T Nation

Hand Position and Triceps Exercise


Why do people feel that hand position has an effect on triceps movements? For example, reverse grip tricep pushdowns. Your grip position does not alter the movement of the tricep. I guess if you had really poor flexibility/stability, it could help you keep your elbows closer to your body in certain movement, but that's all. Any one have a different opinion or insight?


Varying your hand position, whether it be in terms of width, or pronation vs. supination, does indeed recruit different aspects of a muscle, or different muscle groups entirely.

Take the bicep curl vs. reverse curl for example. The "movement" is basically identical, but the muscle recruitment is quite different based purely on whether your palms are facing up or down. The same goes for triceps.


Sure hand spacing could play a role, but not suppination and pronation (for the tricep). The position of the upper arm would play a bigger role (ex. overhead extensions vs. pulley pushdowns)


If hand placement affects muscle recruitment for the bicep, why wouldn't it affect the tricep? It's the antagonist muscle to the bicep and located directly behind it!


If you are doing a press down and have a really wide grip - you cannot keep your elbows in, and you use less tricep.

CGBP's - the wider the grip the more the chest and shoulders are recruited.

Skull crushers - the wider the grip - the less effective you will be at keeping your elbows in, and the more you will recruit the lats.

Hand spacing is very important for targeting the proper muscle in any given exercise.




Have you ever tried single hand pulldowns for the tricep and supinated or pronated? I promise you it plays a factor. Even slight little changes in grip, spacing, tempo or anything will change the mechanics and the muscle fiber recruitment of the exercise.


The biceps and triceps being antagonist is irrelevant. The Bicep, along with the brachioradialis play a role in the motion of suppinating the hand. There is no such reciprical role in relation to the tricep. Try it yourself "make a muscle", now rotate your forearm, notice how your bicep muscle flexes and relaxes? Now do the same thing, but use your other hand to feel your tricep. No change? It's because the tricep plays no role in suppination, or pronation of the forearm, while the bicep and brachioradialis do. Which is why hand position plays no direct role in tricep activation, outside of your ability to control your elbow position, or get a better grip on a heavier load.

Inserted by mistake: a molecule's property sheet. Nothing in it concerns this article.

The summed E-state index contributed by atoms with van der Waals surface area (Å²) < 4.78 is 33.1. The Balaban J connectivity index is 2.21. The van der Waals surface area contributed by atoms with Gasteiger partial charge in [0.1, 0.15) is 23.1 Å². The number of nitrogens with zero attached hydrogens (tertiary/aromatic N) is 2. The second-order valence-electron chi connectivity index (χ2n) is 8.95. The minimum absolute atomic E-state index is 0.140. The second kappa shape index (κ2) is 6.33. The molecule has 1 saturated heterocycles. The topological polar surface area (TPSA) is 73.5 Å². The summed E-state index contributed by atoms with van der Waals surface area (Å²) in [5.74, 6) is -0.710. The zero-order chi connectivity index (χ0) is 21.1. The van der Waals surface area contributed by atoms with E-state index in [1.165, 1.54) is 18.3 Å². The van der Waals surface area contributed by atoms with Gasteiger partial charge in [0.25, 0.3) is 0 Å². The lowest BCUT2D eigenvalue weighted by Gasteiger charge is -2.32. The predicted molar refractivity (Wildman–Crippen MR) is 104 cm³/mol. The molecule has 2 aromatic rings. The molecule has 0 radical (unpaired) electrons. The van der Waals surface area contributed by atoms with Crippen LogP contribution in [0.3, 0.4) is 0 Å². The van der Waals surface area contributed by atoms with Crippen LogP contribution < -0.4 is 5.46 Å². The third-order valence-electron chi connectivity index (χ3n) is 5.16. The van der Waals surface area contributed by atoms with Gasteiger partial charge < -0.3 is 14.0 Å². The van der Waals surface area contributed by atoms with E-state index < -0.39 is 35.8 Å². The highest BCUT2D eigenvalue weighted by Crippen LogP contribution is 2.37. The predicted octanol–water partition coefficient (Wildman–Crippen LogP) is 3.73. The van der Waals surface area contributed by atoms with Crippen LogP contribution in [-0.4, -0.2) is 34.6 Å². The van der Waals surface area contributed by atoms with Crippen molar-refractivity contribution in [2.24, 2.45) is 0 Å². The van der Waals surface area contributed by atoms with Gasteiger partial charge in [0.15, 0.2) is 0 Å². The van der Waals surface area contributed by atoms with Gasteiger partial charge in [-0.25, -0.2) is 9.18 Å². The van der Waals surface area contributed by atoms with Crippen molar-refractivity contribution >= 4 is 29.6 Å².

As far as hand placement, I am not talking about placement on the bar, as in CGBP. More along the lines of suppination , neutral or pronated grip as they would relate to a pulley pushdown or french press.


I can't quote the physiology, but I know that when I do bench dips with wide grip (wider than shoulders) it feels very different from if I put my hands irectly behind my shoulders. The wider it is, the more I feel it in the shoulders instead of the tri's.


It may have somethig to do with the position of the radius and ulna, the ligaments, and how much more stress is being placed on the different heads of the tricep.


although the triceps may not play a role in pronation or supination of the forearm , different hand positions on cable extensions STILL will create different degrees of EMG activity in different heads of the tricep. the tricep inserts in the ulna , and therefore supinated and pronated grips will place the triceps in a slightly differing position.